It looks like you're using Internet Explorer 11 or older. This website works best with modern browsers such as the latest versions of Chrome, Firefox, Safari, and Edge. If you continue with this browser, you may see unexpected results.
Make an appointment for a consultation with a librarian who specializes in your subject area using our Request a Consultation form or visit the Subject Librarians page for a list of librarians and their email and phone contact information.
The Supreme Court of the United States constitutes one of the three branches of the U.S. government. The Court stands as the final arbiter of the law and guardian of constitutional liberties. It is powerful, some say the most powerful of the branches, dynamic in its evolution, and political, as has been witnessed many time through its history. Currently the total number of justices sitting on the Court is nine. These positions are appointed.
The Supreme Court consists of the Chief Justice of the United States and such a number of Associate Justices as may be fixed by Congress. The number of Associate Justices is currently fixed at eight (28 U.S.C. §1). As explained on the Supreme Court's website, "Power to nominate the Justices is vested in the President of the United States, and appointments are made with the advice and consent of the Senate. Article III, §1, of the Constitution further provides that '[t]he Judges, both of the supreme and inferior Courts, shall hold their Offices during good Behavior, and shall, at stated Times, receive for their Services, a Compensation, which shall not be diminished during their Continuance in Office.'"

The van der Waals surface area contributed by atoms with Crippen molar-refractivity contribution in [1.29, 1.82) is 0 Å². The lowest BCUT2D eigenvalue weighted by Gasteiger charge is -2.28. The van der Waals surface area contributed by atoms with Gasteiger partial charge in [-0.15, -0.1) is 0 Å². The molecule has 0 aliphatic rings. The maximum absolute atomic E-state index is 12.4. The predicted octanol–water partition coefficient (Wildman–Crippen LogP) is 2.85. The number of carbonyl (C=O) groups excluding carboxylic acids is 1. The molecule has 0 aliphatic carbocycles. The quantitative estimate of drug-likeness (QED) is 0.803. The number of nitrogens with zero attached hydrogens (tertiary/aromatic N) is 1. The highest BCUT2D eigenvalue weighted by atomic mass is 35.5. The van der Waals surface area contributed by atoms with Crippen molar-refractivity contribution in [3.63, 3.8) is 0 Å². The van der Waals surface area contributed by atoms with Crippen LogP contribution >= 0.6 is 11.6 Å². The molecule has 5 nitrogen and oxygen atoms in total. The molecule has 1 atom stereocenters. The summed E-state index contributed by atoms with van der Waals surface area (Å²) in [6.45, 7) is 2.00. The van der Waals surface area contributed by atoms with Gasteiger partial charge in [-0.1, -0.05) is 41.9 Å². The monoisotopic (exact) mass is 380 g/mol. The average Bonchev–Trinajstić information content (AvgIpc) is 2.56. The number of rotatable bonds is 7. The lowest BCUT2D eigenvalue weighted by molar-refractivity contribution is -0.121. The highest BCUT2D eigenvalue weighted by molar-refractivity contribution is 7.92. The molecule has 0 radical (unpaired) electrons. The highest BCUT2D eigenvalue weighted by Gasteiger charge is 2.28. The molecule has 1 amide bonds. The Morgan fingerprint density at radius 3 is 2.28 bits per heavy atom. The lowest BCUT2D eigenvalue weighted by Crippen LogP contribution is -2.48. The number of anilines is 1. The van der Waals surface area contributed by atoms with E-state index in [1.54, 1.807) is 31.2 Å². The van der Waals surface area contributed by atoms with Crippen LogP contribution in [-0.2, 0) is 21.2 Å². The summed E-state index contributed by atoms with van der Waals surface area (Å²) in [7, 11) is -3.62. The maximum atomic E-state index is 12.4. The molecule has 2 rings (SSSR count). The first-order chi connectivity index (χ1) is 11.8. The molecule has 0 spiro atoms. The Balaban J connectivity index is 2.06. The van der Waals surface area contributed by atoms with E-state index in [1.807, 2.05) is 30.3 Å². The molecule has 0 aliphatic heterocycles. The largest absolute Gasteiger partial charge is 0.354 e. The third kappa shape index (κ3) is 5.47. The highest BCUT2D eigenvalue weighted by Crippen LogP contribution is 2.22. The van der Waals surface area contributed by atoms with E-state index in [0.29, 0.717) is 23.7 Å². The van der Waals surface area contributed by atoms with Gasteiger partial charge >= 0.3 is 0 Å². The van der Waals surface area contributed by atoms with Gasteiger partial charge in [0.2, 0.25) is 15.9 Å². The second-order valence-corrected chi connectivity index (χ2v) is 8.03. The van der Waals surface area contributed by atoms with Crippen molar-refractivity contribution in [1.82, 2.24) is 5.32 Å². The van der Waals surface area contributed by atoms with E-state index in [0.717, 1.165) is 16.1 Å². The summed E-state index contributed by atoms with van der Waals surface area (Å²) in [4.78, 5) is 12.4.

For more about the structure of the Federal Courts, follow the links below (original and complete texts from the Avalon Project at Yale Law School).